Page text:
The post also noted the number of sleeping threads in top, 1554.

while : ;do ps -e S | egrep drop | egrep -o "[^S]+";echo "====";sleep 10; done

which will report any Dropbox threads that have gone into Sleep status every 10 seconds. But every time I looked it was between 60-70 :(

Now I am trying something similar to see what is using up all these threads
while : ;do ps -e S ;ps -e S|wc -l; sleep 60; done
Once a minute list all Sleeping threads and the total count...

*Next post will be a cautionary tale about enabling the Watchdog.
02 May 2015:
Google oAuth revisited with a new token
Continuing my node.js Google Calendar on the Raspberry Pi thing. If you remember I had found that the credentials were not being preserved and I had to log in to Google continuously.

To avoid more embarrassment I opted to do further development on my Gentoo desktop machine, so I could easily log in to Google and do the authorisation steps.

So it was really easy to just add some node magic require("fs") dump the authorisation token to a file and at the start of the app read in that file!

Job done I can go home now ... No!

The tokens are different after the first one and they expire. We need to force user acceptance each time we have no refresh_token!?

Set the parameter generateAuthUrl to include approval_prompt: 'force'

Now the app will force the user to allow access to the app again, but this time an extra piece of the puzzle comes in the resulting token.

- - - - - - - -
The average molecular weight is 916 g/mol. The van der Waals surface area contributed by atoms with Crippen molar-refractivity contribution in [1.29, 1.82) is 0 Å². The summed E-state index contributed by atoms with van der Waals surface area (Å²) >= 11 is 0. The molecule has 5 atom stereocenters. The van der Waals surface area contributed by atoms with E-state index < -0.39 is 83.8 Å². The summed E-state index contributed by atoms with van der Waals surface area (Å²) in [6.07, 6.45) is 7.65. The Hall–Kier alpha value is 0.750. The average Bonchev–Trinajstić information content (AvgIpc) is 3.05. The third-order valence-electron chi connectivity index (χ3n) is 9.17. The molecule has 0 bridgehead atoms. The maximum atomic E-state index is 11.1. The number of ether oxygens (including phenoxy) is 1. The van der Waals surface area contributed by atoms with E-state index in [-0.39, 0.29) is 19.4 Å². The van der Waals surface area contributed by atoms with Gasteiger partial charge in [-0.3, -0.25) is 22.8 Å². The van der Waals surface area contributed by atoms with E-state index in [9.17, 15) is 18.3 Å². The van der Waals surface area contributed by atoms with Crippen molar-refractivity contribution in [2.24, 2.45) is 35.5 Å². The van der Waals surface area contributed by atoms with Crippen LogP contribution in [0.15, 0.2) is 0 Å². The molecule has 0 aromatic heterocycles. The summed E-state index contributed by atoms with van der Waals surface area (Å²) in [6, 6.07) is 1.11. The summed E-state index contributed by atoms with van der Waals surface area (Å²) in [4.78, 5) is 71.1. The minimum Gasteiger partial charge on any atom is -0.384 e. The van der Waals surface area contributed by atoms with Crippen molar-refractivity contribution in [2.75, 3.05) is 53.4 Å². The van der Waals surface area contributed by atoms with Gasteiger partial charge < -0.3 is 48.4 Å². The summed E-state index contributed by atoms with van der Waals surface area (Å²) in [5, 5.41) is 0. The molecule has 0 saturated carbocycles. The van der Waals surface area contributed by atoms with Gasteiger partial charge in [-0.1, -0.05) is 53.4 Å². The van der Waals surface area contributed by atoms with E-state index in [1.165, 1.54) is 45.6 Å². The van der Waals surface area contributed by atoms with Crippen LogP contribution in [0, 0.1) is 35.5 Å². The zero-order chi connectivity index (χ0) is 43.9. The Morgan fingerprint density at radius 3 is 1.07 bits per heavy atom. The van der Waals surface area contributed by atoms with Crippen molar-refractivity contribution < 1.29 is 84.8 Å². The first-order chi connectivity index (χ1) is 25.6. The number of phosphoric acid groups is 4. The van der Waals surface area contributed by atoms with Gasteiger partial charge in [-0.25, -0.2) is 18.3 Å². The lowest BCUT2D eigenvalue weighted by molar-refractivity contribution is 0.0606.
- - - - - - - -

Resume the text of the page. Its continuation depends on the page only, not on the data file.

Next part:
{ access_token: 'ya29.XwGZIU4znRV79yY0EFxMI4GbD-4xVpLbYlNwzIh3ZzGY9bJdUP3R5J_W4eDPotNEl4rHh4F6DkzJg',
token_type: 'Bearer',
refresh_token: '1/uwCkNebyF-H9LA7e65EwJX4FS9rfjcXZhHAb5t2lpM',
expiry_date: 1429911157900 }

all previous tokens had been
{ access_token: 'ya29.XwFk4qFf-Y0fH0IDuLWfN6bSU-8eYcwRIM9p-QbxgOZY40iBgYi8RwILrm8Vt2EtoLg0uisQ4P5tA',
token_type: 'Bearer',
expiry_date: 1429910935749 }

This new token with refresh_token should now last forever! Or until the user manually revokes it.

Final test

copy the token file and the newly updated app.js to the Pi and run

curl -L http://localhost:2002/

and low and behold it only bloody works!!

and after a day to see if the token had expired(this is what was happening with the token when missing the refresh_token) ...


Now I need to actually do something with the data ...
loading results, please wait loading animateloading animateloading animate